Give by midnight, Dec. 31, and your tax-deductible gift will be DOUBLED for kids!
The Pancreas Program at Children’s Hospital Los Angeles provides an organized, coordinated and efficient means of diagnosing and treating children with pancreatic disorders.
Pancreatic disorders include a variety of conditions which affects the endocrine and digestive functions. The pancreas is a glandular organ in the digestive system and endocrine system. It produces important hormones and secretes digestive enzymes that assist digestion and absorption of nutrients in the small intestine.
Our team cares for the pancreatic disorders and conditions. We closely collaborate with the pain team and endocrinology team, providing opportunities for our specialists to the patients' progress and to look for ways to enhance their care. As patients near adulthood, our social workers help them make a smooth transition to an adult provider.
Acute pancreatitis is an inflammation of the pancreas that typically causes very sudden and very severe abdominal pain. Acute pancreatitis can have serious complications, so it is typically treated in the hospital. Most of the time, it recovers without any serious problems. But in more severe cases of pancreatitis, treating the complications may take up to several months.
Many cases of acute pancreatitis occur in children who have a separate illness. Some of these illnesses affect multiple organs. Other common causes of acute pancreatitis in children include infection, physical injury, certain medications, gallstones, or problems in the anatomy of the ducts (tubes) in the liver or pancreas. Bicycle handle-bar injuries or blunt trauma to the mid-upper abdomen can cause pancreatitis. Common medications that are associated with pancreatitis include anti-seizure medications, chemotherapy agents and certain antibiotics. In up to 35% of children with acute pancreatitis, a cause will not be identified.
Acute pancreatitis symptoms are nonspecific and can easily be confused with signs of another disease. They also vary depending on your child’s age and developmental level; for instance, non-verbal infants may present with increased crying. However, not every patient with pancreatitis will have all of these symptoms.
Common symptoms include:
Most cases resolve in 7–10 days without complications. 13%–20% of children have a prolonged course with complications. In children, mortality rate ranges from 2%–10%, typically associated with systemic illness.
There is no single test to diagnose pancreatitis. The diagnosis is clinical and depends on the presence of symptoms consistent with acute pancreatitis, abnormal blood tests, or radiographic images showing inflammation in the pancreas. A diagnosis of acute pancreatitis can be made if two or more of these criteria are fulfilled.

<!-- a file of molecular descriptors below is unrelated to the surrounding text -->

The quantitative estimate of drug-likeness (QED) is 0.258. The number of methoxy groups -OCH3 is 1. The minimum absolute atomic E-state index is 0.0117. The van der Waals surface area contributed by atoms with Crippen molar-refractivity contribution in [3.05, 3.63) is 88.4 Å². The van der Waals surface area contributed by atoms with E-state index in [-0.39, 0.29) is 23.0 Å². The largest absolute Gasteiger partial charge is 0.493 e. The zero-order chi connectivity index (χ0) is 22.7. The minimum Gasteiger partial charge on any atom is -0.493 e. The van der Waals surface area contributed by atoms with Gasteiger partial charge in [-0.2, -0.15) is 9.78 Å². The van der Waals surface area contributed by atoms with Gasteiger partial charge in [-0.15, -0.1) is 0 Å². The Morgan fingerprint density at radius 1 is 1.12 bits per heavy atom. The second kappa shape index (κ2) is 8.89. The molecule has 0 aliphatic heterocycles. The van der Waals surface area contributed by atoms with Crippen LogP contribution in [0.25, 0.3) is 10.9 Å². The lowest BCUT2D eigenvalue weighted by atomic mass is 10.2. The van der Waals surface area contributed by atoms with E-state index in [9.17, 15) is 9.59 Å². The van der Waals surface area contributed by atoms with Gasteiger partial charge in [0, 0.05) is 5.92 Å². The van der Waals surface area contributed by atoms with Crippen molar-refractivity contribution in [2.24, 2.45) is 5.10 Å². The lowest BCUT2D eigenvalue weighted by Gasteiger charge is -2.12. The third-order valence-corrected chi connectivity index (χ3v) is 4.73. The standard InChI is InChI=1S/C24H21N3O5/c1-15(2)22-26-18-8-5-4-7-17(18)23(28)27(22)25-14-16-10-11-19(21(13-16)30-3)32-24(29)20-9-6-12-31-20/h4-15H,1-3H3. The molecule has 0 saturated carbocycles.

Amylase and lipase are the most commonly measured blood tests. Both are enzymes which are made by the pancreas to aid digestion of foods. When the pancreas is injured or inflamed, the blood levels of both amylase and lipase can rise above normal. Since other conditions can also raise these enzyme levels, they are not specific for pancreatitis. Thus, in the absence of concerning symptoms or radiologic signs of pancreatitis, an elevation in either the amylase or the lipase level does not necessarily lead to a diagnosis of pancreatitis.
Ultrasound and CT scans are the most common imaging modalities that can be used to look for pancreatic irritation. Importantly, the pancreas can sometimes appear normal on these scans during an episode of pancreatitis.
The treatment of pancreatitis is supportive care. There is no single medication or treatment that will help the pancreas to recover. Patients who have abdominal pain can be treated with pain medications. Nausea and vomiting are treated with anti-nausea medications.
If a patient can’t tolerate eating by mouth because of pain, nausea, or vomiting, he or she will not be allowed to eat and will be hydrated with intravenous (IV) fluids.
Your child can start eating when he or she feels hungry and is ready to eat. Any number of initial diets may be offered, ranging from clear liquids to regular food. The choice depends on how ill your child is and the preference of the doctors caring for your child. Most children feel well enough to start eating within the first day or two after an episode of acute pancreatitis. Occasionally, their symptoms may be more severe or persist for a longer period of time. If this is the case, your child may be given nutrition through a feeding tube or an IV to prevent malnutrition and improve healing.
Chronic Pancreatitis is a progressive inflammatory of the pancreas which causes permanent damage to the pancreas tissue and permanent loss of pancreatic function.
Frequent or chronic abdominal pain is the most common symptom of pancreatitis. The pain can be constant or can come and go unpredictably.
The diagnosis of chronic pancreatitis requires the demonstration of irreversible damage to the pancreas, loss of digestive function or present with diabetes. Currently, damage is assessed by radiographic studies such as CT or MRI scans of the pancreas, by special endoscopic procedures known as ERCP, or by endoscopic ultrasound.